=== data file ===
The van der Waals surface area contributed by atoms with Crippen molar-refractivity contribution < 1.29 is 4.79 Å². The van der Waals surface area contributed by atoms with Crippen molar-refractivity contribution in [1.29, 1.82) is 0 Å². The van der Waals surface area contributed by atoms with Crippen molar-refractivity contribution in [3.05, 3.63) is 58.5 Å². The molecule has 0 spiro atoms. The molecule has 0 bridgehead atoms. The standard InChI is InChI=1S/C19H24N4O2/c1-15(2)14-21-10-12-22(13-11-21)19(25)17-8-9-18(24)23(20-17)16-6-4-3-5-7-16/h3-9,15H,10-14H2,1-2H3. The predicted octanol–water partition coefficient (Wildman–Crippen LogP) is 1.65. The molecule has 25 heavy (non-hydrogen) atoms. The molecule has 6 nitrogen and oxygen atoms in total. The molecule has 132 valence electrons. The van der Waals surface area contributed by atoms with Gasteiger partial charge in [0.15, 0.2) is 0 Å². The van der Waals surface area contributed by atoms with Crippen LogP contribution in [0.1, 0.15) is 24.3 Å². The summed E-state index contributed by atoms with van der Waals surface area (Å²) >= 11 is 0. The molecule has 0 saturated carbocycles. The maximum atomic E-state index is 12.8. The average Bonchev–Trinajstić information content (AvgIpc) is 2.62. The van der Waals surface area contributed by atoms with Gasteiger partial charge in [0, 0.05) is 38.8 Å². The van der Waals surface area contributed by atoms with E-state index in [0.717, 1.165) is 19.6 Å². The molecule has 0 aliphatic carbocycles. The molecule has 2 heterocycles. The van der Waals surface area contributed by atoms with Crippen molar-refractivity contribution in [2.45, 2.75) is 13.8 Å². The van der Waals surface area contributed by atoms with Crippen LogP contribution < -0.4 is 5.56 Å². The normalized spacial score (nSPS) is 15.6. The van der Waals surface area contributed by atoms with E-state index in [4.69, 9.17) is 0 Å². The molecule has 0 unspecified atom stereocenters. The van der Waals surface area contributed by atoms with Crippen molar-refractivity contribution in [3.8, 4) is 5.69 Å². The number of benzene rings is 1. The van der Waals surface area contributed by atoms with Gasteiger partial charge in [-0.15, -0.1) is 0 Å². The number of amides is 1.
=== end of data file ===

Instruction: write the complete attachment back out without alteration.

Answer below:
The van der Waals surface area contributed by atoms with Crippen molar-refractivity contribution < 1.29 is 4.79 Å². The van der Waals surface area contributed by atoms with Crippen molar-refractivity contribution in [1.29, 1.82) is 0 Å². The van der Waals surface area contributed by atoms with Crippen molar-refractivity contribution in [3.05, 3.63) is 58.5 Å². The molecule has 0 spiro atoms. The molecule has 0 bridgehead atoms. The standard InChI is InChI=1S/C19H24N4O2/c1-15(2)14-21-10-12-22(13-11-21)19(25)17-8-9-18(24)23(20-17)16-6-4-3-5-7-16/h3-9,15H,10-14H2,1-2H3. The predicted octanol–water partition coefficient (Wildman–Crippen LogP) is 1.65. The molecule has 25 heavy (non-hydrogen) atoms. The molecule has 6 nitrogen and oxygen atoms in total. The molecule has 132 valence electrons. The van der Waals surface area contributed by atoms with Gasteiger partial charge in [0.15, 0.2) is 0 Å². The van der Waals surface area contributed by atoms with Crippen LogP contribution in [0.1, 0.15) is 24.3 Å². The summed E-state index contributed by atoms with van der Waals surface area (Å²) >= 11 is 0. The molecule has 0 saturated carbocycles. The maximum atomic E-state index is 12.8. The average Bonchev–Trinajstić information content (AvgIpc) is 2.62. The van der Waals surface area contributed by atoms with Gasteiger partial charge in [0, 0.05) is 38.8 Å². The van der Waals surface area contributed by atoms with E-state index in [0.717, 1.165) is 19.6 Å². The molecule has 0 aliphatic carbocycles. The molecule has 2 heterocycles. The van der Waals surface area contributed by atoms with Crippen molar-refractivity contribution in [2.45, 2.75) is 13.8 Å². The van der Waals surface area contributed by atoms with Crippen LogP contribution < -0.4 is 5.56 Å². The normalized spacial score (nSPS) is 15.6. The van der Waals surface area contributed by atoms with E-state index in [4.69, 9.17) is 0 Å². The molecule has 0 unspecified atom stereocenters. The van der Waals surface area contributed by atoms with Crippen molar-refractivity contribution in [3.8, 4) is 5.69 Å². The number of benzene rings is 1. The van der Waals surface area contributed by atoms with Gasteiger partial charge in [-0.15, -0.1) is 0 Å². The number of amides is 1.